They can also tell you if there are any critical areas or wetland areas identified on the property that could raise challenges in the future. If there is a well and/or septic on the property they can explain what the building setbacks are and how far away you must keep your horses from those utilities. It’s tempting to skip this step especially if you are looking at a piece of property that seems to have clear open pasture space, but some counties and cities are more strict than others and it would be awful to buy the place only to find out there is a large critical area buffer on the property preventing you from having what you want.

3. Hire the right lender.

All lenders are not created equal. Please, please, please do your research long before you ever begin looking at properties. I like to work with a local mortgage broker who has loan products specifically for horse properties. A mortgage broker’s job is to shop for your needs and find you the loan product that best suits you and the type of property you want.

A mortgage broker has access to many loan products. A bank will only have their own loan products. If you choose a big bank, know that they most likely will not have local underwriters, and often also shy away from properties over 15 acres, with arenas and dozens of stalls. Residential lenders often do not want to make loans on anything that looks like it could be developed for additional housing or could be used for a business, like boarding or training. If you plan on making money on the property or if it has been used commercially in the past, a regular conventional loan may not be approved. Many horse properties have accessory dwelling units like mobile homes for the caretakers. These can also pose a challenge for conventional loans. Ask your lender what type of loan products they have that can address these potential obstacles.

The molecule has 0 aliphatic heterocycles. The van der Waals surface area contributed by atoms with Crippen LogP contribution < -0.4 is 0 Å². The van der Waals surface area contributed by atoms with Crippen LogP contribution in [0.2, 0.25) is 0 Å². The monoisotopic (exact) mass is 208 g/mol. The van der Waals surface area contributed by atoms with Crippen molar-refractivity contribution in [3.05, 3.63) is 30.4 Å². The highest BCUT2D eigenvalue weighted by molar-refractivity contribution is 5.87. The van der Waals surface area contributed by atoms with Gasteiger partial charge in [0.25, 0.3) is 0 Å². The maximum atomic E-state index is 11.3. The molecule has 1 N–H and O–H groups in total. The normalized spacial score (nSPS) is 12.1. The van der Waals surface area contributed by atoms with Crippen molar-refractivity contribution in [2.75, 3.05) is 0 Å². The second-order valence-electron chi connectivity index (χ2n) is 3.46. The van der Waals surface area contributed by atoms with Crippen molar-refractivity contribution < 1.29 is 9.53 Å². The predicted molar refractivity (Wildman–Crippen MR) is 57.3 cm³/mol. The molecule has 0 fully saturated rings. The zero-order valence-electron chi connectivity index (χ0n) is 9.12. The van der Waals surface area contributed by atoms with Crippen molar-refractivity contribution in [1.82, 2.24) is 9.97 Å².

4. Understand the limitations of the property.

You know that saying about fitting a square peg into a round hole? I see a lot of properties where someone is trying to put way too many horses onto a place that really can’t accommodate them. This is a surefire way to beat up your property quickly! Understand the topography of drainage and the water table before purchasing. I’ve seen 5-acre properties maintain 20 horses beautifully and I’ve seen 20 acres properties ruined by 5 horses. It’s all about managing mud, keeping up with maintenance, rotating your pastures, fencing and the like. If the property doesn’t look like it will work for your end goal, keep looking. If you outgrow the property, sell it and find something that is a better fit. Know how to work your property or it will quickly be working you.

5. It’s all about balance.

The biggest challenge I have as an equestrian properties’ specialist is finding equestrian properties that have balance. More often than not, we find properties that have great horse amenities but the home is subpar, or the home is great, but the set up won’t work well enough for the horses. Keep in mind that if the property is even close to balancing out, you may need to put a little work into it to achieve perfect balance. If it looks achievable and within your budget then jump on it!

KiamaLise Herres is an Equestrian Properties Specialist with Windermere Bellevue Commons and Windermere Equestrian Living. She is a mother of two wonderful children, and she lives on her horse farm in Monroe, WA with her husband, 6 horses, 2 dogs and their trusty barn cat. Visit her website at EnchantingHomesandFarms.com